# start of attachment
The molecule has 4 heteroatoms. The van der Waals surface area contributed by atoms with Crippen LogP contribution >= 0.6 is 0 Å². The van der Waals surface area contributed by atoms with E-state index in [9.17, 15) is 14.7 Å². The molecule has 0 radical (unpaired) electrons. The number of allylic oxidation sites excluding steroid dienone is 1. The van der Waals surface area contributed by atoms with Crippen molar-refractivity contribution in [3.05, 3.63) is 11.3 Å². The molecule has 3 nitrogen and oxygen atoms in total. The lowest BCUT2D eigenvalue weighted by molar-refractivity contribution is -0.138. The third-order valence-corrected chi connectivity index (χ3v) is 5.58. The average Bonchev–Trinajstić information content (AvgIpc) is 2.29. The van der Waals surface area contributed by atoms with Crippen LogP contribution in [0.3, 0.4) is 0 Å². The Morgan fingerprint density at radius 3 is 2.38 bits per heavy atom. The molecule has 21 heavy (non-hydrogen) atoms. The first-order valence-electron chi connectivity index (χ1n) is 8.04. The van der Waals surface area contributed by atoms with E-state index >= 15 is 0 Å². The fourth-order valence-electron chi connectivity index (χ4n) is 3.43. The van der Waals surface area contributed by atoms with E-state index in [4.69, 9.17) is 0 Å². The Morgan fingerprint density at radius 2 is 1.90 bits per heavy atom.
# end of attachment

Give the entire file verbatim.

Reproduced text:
The molecule has 4 heteroatoms. The van der Waals surface area contributed by atoms with Crippen LogP contribution >= 0.6 is 0 Å². The van der Waals surface area contributed by atoms with E-state index in [9.17, 15) is 14.7 Å². The molecule has 0 radical (unpaired) electrons. The number of allylic oxidation sites excluding steroid dienone is 1. The van der Waals surface area contributed by atoms with Crippen molar-refractivity contribution in [3.05, 3.63) is 11.3 Å². The molecule has 3 nitrogen and oxygen atoms in total. The lowest BCUT2D eigenvalue weighted by molar-refractivity contribution is -0.138. The third-order valence-corrected chi connectivity index (χ3v) is 5.58. The average Bonchev–Trinajstić information content (AvgIpc) is 2.29. The van der Waals surface area contributed by atoms with Crippen LogP contribution in [0.3, 0.4) is 0 Å². The Morgan fingerprint density at radius 3 is 2.38 bits per heavy atom. The molecule has 21 heavy (non-hydrogen) atoms. The first-order valence-electron chi connectivity index (χ1n) is 8.04. The van der Waals surface area contributed by atoms with E-state index >= 15 is 0 Å². The fourth-order valence-electron chi connectivity index (χ4n) is 3.43. The van der Waals surface area contributed by atoms with E-state index in [4.69, 9.17) is 0 Å². The Morgan fingerprint density at radius 2 is 1.90 bits per heavy atom.